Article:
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‘What exactly is Arthritis?’ by Dr Barry J Sheane.

Wednesday 15th October 2014
The term ‘arthritis’ means ‘joint inflammation’ and refers to disease of a joint, or in many cases, multiple joints. However, there are many forms of arthritis, and in turn, specific treatment and medication for those individual types of arthritis. A Rheumatologist is a doctor with specific skills that allow her or him to differentiate between the different kinds of arthritis and prescribe the relevant course of treatment.
In simple terms, Rheumatologists will determine if a patient’s arthritis is one of two main forms: osteoarthritis or inflammatory arthritis. The differentiation between the two is of paramount importance because each type carries its own specific prognosis and will require different therapeutic approaches.
 
Osteoarthritis
Osteoarthritis (OA) is also referred to as ‘degenerative’ arthritis, ‘wear-and-tear’ arthritis, or arthritis ‘of advancing age’. The lay term ‘rheumatism’ refers to OA. This condition can affect a single large joint such as a hip or a knee, but commonly affects multiple joints, including the articulation between the metacarpal bone of the thumb and wrist (manifesting as pain on the thumb-side of the wrist), the joints in the fingers closest to the nails (‘distal interphalangeal joints’ and manifesting as bony lumps) and that of the ‘big toe’. A joint with osteoarthritis is typically more painful during or immediately after activity and may intermittently swell or even develop permanent deformity.
 
Inflammatory arthritis
Inflammatory arthritis is that which is caused by, or involves, aberrancy in the immune system such that a system that ordinarily is used by the body to stave off and fight infections, turns on specific components of the body, in this case the joints, and attacks them. This results in joint inflammation, which manifests in the sufferer as pain, swelling and morning stiffness in the affected joint or joints. Characteristically, these symptoms of inflammatory arthritis improve with movement or exercising the joint.
There are a variety of specific types of inflammatory arthritis, including Rheumatoid Arthritis (RA), Psoriatic Arthritis (PsA) and Ankylosing Spondylitis. Rheumatoid arthritis is the most prevalent in the community and, left undiagnosed and untreated, results in joint deformity and disability, particularly in the hands and feet. Psoriatic arthritis is a type of inflammatory arthritis associated with the skin disease psoriasis, and can also cause joint deformity, while ankylosing spondylitis primarily affects the joints of the spine, from the neck down and including the joints of the rib-cage. ‘Ankylosis’ means ‘fusion’ and ‘spondylitis’ refers to inflammation of the spine. Through this process of inflammation, the many articulations of the spine fuse, which can cause severe restrictions in movement for the patient.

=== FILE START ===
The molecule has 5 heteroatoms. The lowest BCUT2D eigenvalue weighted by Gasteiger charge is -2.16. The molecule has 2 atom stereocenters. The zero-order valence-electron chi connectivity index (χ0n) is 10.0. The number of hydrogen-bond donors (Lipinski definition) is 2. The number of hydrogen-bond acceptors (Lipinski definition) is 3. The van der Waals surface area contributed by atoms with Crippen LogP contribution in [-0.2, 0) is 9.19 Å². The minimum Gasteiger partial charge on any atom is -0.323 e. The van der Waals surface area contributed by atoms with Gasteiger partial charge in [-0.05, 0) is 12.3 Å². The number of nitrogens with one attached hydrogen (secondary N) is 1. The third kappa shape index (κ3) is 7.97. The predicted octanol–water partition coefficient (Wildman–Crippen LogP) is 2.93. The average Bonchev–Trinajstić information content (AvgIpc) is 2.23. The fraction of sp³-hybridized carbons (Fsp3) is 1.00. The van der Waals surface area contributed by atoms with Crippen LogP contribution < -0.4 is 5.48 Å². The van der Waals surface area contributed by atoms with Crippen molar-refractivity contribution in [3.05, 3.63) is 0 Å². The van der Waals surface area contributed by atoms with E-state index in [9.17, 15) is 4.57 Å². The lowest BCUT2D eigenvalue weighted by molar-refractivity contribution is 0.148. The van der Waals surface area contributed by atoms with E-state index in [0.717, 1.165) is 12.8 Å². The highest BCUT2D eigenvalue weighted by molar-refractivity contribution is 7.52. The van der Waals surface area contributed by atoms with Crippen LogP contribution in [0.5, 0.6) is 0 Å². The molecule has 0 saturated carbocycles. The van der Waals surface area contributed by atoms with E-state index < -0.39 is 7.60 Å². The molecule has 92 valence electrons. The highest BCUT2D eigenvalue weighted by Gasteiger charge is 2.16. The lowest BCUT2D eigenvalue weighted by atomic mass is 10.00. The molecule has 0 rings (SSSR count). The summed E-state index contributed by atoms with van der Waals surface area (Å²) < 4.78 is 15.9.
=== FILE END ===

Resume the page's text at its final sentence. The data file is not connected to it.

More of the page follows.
Treatment advances
Enormous strides to understand the genetics and immunology of these inflammatory arthritides have been made in the last three decades, culminating in an expanding repertoire of highly effective medications that target and block specific components of the immune system that are central in the perpetuation of these conditions.
In contrast, OA has not been privy to the advancements that have been made in the science of inflammatory arthritis. Currently, treatment options for a patient diagnosed with degenerative arthritis including physiotherapy, occupational therapy, pain-killers and/or joint injections with steroid/’cortisone’. If OA continues to advance, joint failure ensues. When this occurs in a large joint like the hip or knee, an orthopaedic surgeon will replace the failed joint with a prosthetic one, which is not without significant risk.
 
The ‘bad arthritis’
In years past, Rheumatologists used to refer to inflammatory arthritis as ‘the bad arthritis’ because of the limited efficacious treatments available and as a consequence, the development of deformity and disability. While a cure for inflammatory arthritis does not exist, patients have a real chance of achieving disease remission with the medications currently on offer.
Unfortunately, this assurance cannot be given to sufferers of OA. There is no medication currently available that can halt the degeneration of the joint, and in that sense OA is the new ‘bad arthritis’ to have. However, scientists continue on the journey to understand the cause of OA and how it might be treated. Progress has been slow but it is time for researchers involved in musculoskeletal science to focus their efforts and resources on this neglected condition, so that the moniker ‘bad arthritis’ can be removed from that associated with OA.
 
 
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